Selling on Marketplaces: Do’s & Dont’s

The way we sell products online has drastically changed over the years. Single-store online storefronts are increasingly dismissed in favour of platforms & aggregate storefronts or as you may better know them, marketplaces. Some examples include, Ebay, Amazon, Facebook & Etsy to name a few.

Considering that 90% of shoppers begin their product searches on digital channels, this is hardly surprising. What’s even less surprising, is the year-on-year increase of these numbers.

As it currently stands, around 40-50% of shoppers now start out on marketplaces such as Amazon or Ebay. At the current pace, practically everyone has or will have shifted to the marketplace ecosystem over the next few years – if not sooner.

Marketplaces have the innate ability to benefit both the users / sellers / online shops as well as the marketplace itself. By listing your store or products, and depending on your desired goals, marketplaces can help with a plethora of desired objectives such as brand awareness, product visibility, or customer outreach.

Speaking strictly of marketplaces, there are various goals which can apply to different situations, depending on where you are in your seller journey. As such, setting your goals and objectives should be the first thing to work out and consider. For example:

  • Increase distribution – By offering a wider range of products on the marketplace front and focusing on getting those products more exposure & to a larger bracket of users, you may be able to increase distribution exponentially.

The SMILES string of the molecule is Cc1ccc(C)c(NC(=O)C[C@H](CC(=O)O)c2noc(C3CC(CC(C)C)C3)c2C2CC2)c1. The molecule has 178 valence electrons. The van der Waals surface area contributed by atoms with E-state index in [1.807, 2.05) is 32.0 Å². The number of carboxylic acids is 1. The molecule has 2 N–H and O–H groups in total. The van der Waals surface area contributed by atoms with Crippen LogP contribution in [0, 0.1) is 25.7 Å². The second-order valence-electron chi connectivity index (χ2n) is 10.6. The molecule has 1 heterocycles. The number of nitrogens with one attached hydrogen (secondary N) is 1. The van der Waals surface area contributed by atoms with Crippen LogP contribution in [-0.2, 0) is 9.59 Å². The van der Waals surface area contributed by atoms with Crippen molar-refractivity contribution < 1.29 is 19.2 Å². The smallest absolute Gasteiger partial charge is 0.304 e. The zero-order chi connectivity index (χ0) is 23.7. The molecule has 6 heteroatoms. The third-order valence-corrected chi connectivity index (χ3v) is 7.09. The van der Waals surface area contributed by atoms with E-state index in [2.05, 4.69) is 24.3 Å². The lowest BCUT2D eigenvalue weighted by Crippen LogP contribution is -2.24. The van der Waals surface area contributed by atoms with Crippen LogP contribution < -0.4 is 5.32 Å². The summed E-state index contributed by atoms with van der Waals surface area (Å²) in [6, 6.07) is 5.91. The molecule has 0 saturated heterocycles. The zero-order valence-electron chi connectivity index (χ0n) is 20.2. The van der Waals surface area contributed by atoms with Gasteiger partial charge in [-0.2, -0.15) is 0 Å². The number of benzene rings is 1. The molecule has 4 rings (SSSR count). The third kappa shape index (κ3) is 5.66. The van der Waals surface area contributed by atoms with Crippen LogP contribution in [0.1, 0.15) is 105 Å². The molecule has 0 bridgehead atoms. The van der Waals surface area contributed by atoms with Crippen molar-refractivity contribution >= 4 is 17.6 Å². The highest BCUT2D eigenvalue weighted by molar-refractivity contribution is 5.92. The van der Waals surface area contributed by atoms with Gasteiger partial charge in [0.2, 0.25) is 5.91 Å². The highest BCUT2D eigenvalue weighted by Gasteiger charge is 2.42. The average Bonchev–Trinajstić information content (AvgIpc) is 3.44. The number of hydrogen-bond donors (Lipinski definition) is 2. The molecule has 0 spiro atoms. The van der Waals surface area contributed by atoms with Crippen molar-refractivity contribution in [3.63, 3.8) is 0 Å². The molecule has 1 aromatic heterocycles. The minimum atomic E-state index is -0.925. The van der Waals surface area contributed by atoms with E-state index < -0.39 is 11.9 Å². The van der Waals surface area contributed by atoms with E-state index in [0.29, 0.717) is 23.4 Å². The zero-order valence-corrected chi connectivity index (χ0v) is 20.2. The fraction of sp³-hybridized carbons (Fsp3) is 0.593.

• Increase Brand Awareness – By using the marketplace to focus on a specific item – or subset of items – you can largely tailor the experience to complement your brand, rather than focus on sales and distribution specifically. Think of it as a way to guide customers further down your conversion funnel by offering another point of entry.
  • Access New Customer Segments – By pushing a specific product category that was otherwise restricted to you with brand limitations, etc., you can run experiments and test these products that could allow access to entirely new customer segments.

Ultimately, the goals and objectives you set are entirely up to you and what exactly you want to get out of the marketplace paradigm.

Goals, objectives & set-up only make up one side of the marketplace coin. On the other, lie a different set of elements that should be considered prior to launching on your desired platform. For example, how will you deal with: